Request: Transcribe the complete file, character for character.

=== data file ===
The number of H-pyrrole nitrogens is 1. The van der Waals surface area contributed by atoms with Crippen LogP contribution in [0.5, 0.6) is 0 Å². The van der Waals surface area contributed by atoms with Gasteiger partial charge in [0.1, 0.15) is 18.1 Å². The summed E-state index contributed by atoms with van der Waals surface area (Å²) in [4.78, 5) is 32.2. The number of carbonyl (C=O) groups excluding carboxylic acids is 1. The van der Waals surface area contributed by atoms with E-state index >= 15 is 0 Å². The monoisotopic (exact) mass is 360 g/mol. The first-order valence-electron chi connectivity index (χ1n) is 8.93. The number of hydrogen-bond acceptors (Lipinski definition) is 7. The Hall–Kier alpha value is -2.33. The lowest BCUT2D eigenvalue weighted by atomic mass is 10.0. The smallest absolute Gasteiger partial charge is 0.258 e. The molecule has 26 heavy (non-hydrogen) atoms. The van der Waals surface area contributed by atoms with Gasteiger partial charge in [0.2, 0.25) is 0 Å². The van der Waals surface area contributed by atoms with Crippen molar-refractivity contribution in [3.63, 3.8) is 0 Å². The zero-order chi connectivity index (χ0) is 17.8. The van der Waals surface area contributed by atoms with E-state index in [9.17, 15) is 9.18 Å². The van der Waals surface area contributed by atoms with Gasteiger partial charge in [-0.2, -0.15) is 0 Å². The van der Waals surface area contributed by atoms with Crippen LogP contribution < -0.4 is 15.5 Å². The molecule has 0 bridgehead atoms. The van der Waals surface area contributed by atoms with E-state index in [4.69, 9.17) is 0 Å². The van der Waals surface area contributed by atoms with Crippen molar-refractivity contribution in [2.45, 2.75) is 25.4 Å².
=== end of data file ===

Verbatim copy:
The number of H-pyrrole nitrogens is 1. The van der Waals surface area contributed by atoms with Crippen LogP contribution in [0.5, 0.6) is 0 Å². The van der Waals surface area contributed by atoms with Gasteiger partial charge in [0.1, 0.15) is 18.1 Å². The summed E-state index contributed by atoms with van der Waals surface area (Å²) in [4.78, 5) is 32.2. The number of carbonyl (C=O) groups excluding carboxylic acids is 1. The van der Waals surface area contributed by atoms with E-state index >= 15 is 0 Å². The monoisotopic (exact) mass is 360 g/mol. The first-order valence-electron chi connectivity index (χ1n) is 8.93. The number of hydrogen-bond acceptors (Lipinski definition) is 7. The Hall–Kier alpha value is -2.33. The lowest BCUT2D eigenvalue weighted by atomic mass is 10.0. The smallest absolute Gasteiger partial charge is 0.258 e. The molecule has 26 heavy (non-hydrogen) atoms. The van der Waals surface area contributed by atoms with Gasteiger partial charge in [0.2, 0.25) is 0 Å². The van der Waals surface area contributed by atoms with Crippen molar-refractivity contribution in [3.63, 3.8) is 0 Å². The zero-order chi connectivity index (χ0) is 17.8. The van der Waals surface area contributed by atoms with E-state index in [9.17, 15) is 9.18 Å². The van der Waals surface area contributed by atoms with Gasteiger partial charge in [-0.2, -0.15) is 0 Å². The van der Waals surface area contributed by atoms with Crippen LogP contribution < -0.4 is 15.5 Å². The molecule has 0 bridgehead atoms. The van der Waals surface area contributed by atoms with E-state index in [4.69, 9.17) is 0 Å². The van der Waals surface area contributed by atoms with Crippen molar-refractivity contribution in [2.45, 2.75) is 25.4 Å².